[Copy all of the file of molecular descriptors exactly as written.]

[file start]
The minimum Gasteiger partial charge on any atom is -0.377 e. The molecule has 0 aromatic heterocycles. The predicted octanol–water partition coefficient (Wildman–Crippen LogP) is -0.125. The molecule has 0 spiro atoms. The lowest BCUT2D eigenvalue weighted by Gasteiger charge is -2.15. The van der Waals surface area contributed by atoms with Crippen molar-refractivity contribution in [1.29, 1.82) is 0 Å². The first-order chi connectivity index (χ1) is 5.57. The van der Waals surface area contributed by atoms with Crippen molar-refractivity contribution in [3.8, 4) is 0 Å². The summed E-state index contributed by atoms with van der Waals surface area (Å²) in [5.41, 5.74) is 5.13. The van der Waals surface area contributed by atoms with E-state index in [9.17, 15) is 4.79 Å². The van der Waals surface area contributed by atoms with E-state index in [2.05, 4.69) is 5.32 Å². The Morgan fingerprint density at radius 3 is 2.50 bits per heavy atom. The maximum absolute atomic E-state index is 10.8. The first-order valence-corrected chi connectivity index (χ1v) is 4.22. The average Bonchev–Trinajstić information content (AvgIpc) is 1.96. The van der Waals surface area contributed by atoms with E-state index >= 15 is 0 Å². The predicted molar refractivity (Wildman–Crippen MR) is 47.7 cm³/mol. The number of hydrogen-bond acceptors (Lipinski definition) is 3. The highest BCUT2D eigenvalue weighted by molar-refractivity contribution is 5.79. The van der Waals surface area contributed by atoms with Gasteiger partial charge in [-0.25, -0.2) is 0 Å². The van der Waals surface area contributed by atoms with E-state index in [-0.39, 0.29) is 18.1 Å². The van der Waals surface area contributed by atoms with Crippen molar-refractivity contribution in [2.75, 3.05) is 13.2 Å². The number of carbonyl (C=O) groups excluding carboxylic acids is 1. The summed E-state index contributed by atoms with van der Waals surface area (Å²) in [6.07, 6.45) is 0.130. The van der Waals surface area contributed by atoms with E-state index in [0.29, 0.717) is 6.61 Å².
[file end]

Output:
The minimum Gasteiger partial charge on any atom is -0.377 e. The molecule has 0 aromatic heterocycles. The predicted octanol–water partition coefficient (Wildman–Crippen LogP) is -0.125. The molecule has 0 spiro atoms. The lowest BCUT2D eigenvalue weighted by Gasteiger charge is -2.15. The van der Waals surface area contributed by atoms with Crippen molar-refractivity contribution in [1.29, 1.82) is 0 Å². The first-order chi connectivity index (χ1) is 5.57. The van der Waals surface area contributed by atoms with Crippen molar-refractivity contribution in [3.8, 4) is 0 Å². The summed E-state index contributed by atoms with van der Waals surface area (Å²) in [5.41, 5.74) is 5.13. The van der Waals surface area contributed by atoms with E-state index in [9.17, 15) is 4.79 Å². The van der Waals surface area contributed by atoms with E-state index in [2.05, 4.69) is 5.32 Å². The Morgan fingerprint density at radius 3 is 2.50 bits per heavy atom. The maximum absolute atomic E-state index is 10.8. The first-order valence-corrected chi connectivity index (χ1v) is 4.22. The average Bonchev–Trinajstić information content (AvgIpc) is 1.96. The van der Waals surface area contributed by atoms with E-state index >= 15 is 0 Å². The predicted molar refractivity (Wildman–Crippen MR) is 47.7 cm³/mol. The number of hydrogen-bond acceptors (Lipinski definition) is 3. The highest BCUT2D eigenvalue weighted by molar-refractivity contribution is 5.79. The van der Waals surface area contributed by atoms with Gasteiger partial charge in [-0.25, -0.2) is 0 Å². The van der Waals surface area contributed by atoms with E-state index in [-0.39, 0.29) is 18.1 Å². The van der Waals surface area contributed by atoms with Crippen molar-refractivity contribution in [2.75, 3.05) is 13.2 Å². The number of carbonyl (C=O) groups excluding carboxylic acids is 1. The summed E-state index contributed by atoms with van der Waals surface area (Å²) in [6.07, 6.45) is 0.130. The van der Waals surface area contributed by atoms with E-state index in [0.29, 0.717) is 6.61 Å².